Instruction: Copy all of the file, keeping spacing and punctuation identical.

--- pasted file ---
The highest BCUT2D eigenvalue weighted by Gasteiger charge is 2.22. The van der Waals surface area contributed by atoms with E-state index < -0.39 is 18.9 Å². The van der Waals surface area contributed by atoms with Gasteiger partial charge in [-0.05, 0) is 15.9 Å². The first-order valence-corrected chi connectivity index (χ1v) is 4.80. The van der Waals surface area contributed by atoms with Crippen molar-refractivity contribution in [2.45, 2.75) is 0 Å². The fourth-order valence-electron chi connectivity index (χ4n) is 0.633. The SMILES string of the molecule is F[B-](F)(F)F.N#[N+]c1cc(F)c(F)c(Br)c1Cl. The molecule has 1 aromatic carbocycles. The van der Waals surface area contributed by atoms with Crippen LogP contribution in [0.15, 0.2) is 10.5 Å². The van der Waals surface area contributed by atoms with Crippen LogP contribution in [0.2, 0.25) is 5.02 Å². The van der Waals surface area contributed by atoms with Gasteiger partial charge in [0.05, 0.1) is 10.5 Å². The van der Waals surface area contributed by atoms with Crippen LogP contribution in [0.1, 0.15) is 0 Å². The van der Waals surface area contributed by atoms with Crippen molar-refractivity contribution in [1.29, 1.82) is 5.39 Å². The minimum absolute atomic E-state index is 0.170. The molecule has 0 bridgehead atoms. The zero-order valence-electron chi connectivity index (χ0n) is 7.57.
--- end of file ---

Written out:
The highest BCUT2D eigenvalue weighted by Gasteiger charge is 2.22. The van der Waals surface area contributed by atoms with E-state index < -0.39 is 18.9 Å². The van der Waals surface area contributed by atoms with Gasteiger partial charge in [-0.05, 0) is 15.9 Å². The first-order valence-corrected chi connectivity index (χ1v) is 4.80. The van der Waals surface area contributed by atoms with Crippen molar-refractivity contribution in [2.45, 2.75) is 0 Å². The fourth-order valence-electron chi connectivity index (χ4n) is 0.633. The SMILES string of the molecule is F[B-](F)(F)F.N#[N+]c1cc(F)c(F)c(Br)c1Cl. The molecule has 1 aromatic carbocycles. The van der Waals surface area contributed by atoms with Crippen LogP contribution in [0.15, 0.2) is 10.5 Å². The van der Waals surface area contributed by atoms with Crippen LogP contribution in [0.2, 0.25) is 5.02 Å². The van der Waals surface area contributed by atoms with Gasteiger partial charge in [0.05, 0.1) is 10.5 Å². The van der Waals surface area contributed by atoms with Crippen LogP contribution in [0.1, 0.15) is 0 Å². The van der Waals surface area contributed by atoms with Crippen molar-refractivity contribution in [1.29, 1.82) is 5.39 Å². The minimum absolute atomic E-state index is 0.170. The molecule has 0 bridgehead atoms. The zero-order valence-electron chi connectivity index (χ0n) is 7.57.